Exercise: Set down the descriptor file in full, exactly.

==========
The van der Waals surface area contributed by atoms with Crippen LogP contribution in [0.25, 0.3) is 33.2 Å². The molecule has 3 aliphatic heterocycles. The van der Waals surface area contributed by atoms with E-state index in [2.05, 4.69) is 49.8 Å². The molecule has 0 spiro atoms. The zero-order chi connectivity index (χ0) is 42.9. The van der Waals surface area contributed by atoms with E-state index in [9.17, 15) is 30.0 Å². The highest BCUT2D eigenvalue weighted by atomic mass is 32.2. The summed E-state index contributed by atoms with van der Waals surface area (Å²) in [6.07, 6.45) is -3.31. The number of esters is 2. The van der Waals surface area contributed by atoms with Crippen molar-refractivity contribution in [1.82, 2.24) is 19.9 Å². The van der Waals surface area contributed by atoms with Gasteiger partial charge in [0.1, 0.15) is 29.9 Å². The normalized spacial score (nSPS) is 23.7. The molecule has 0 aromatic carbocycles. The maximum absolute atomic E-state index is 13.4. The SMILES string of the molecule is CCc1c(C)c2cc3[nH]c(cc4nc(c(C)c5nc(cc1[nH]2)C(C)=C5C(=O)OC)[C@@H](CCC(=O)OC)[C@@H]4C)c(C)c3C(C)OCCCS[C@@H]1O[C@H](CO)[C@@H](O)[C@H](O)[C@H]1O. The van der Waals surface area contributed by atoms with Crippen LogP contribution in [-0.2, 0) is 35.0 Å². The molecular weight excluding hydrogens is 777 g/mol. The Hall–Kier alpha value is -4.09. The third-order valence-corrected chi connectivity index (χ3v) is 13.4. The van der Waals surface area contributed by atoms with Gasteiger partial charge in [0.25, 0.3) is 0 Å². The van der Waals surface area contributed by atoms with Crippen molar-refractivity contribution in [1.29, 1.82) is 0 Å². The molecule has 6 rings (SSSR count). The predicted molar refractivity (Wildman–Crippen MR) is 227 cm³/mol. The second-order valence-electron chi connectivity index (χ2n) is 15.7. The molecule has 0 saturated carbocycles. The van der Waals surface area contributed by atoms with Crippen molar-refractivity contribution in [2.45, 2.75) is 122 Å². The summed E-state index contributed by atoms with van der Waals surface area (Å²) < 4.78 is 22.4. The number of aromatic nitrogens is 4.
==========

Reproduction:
The van der Waals surface area contributed by atoms with Crippen LogP contribution in [0.25, 0.3) is 33.2 Å². The molecule has 3 aliphatic heterocycles. The van der Waals surface area contributed by atoms with E-state index in [2.05, 4.69) is 49.8 Å². The molecule has 0 spiro atoms. The zero-order chi connectivity index (χ0) is 42.9. The van der Waals surface area contributed by atoms with E-state index in [9.17, 15) is 30.0 Å². The highest BCUT2D eigenvalue weighted by atomic mass is 32.2. The summed E-state index contributed by atoms with van der Waals surface area (Å²) in [6.07, 6.45) is -3.31. The number of esters is 2. The van der Waals surface area contributed by atoms with Crippen molar-refractivity contribution in [1.82, 2.24) is 19.9 Å². The van der Waals surface area contributed by atoms with Gasteiger partial charge in [0.1, 0.15) is 29.9 Å². The normalized spacial score (nSPS) is 23.7. The molecule has 0 aromatic carbocycles. The maximum absolute atomic E-state index is 13.4. The SMILES string of the molecule is CCc1c(C)c2cc3[nH]c(cc4nc(c(C)c5nc(cc1[nH]2)C(C)=C5C(=O)OC)[C@@H](CCC(=O)OC)[C@@H]4C)c(C)c3C(C)OCCCS[C@@H]1O[C@H](CO)[C@@H](O)[C@H](O)[C@H]1O. The van der Waals surface area contributed by atoms with Crippen LogP contribution in [-0.2, 0) is 35.0 Å². The molecular weight excluding hydrogens is 777 g/mol. The Hall–Kier alpha value is -4.09. The third-order valence-corrected chi connectivity index (χ3v) is 13.4. The van der Waals surface area contributed by atoms with Gasteiger partial charge in [0.25, 0.3) is 0 Å². The van der Waals surface area contributed by atoms with Crippen molar-refractivity contribution in [1.29, 1.82) is 0 Å². The molecule has 6 rings (SSSR count). The predicted molar refractivity (Wildman–Crippen MR) is 227 cm³/mol. The second-order valence-electron chi connectivity index (χ2n) is 15.7. The molecule has 0 saturated carbocycles. The van der Waals surface area contributed by atoms with Crippen molar-refractivity contribution in [2.45, 2.75) is 122 Å². The summed E-state index contributed by atoms with van der Waals surface area (Å²) < 4.78 is 22.4. The number of aromatic nitrogens is 4.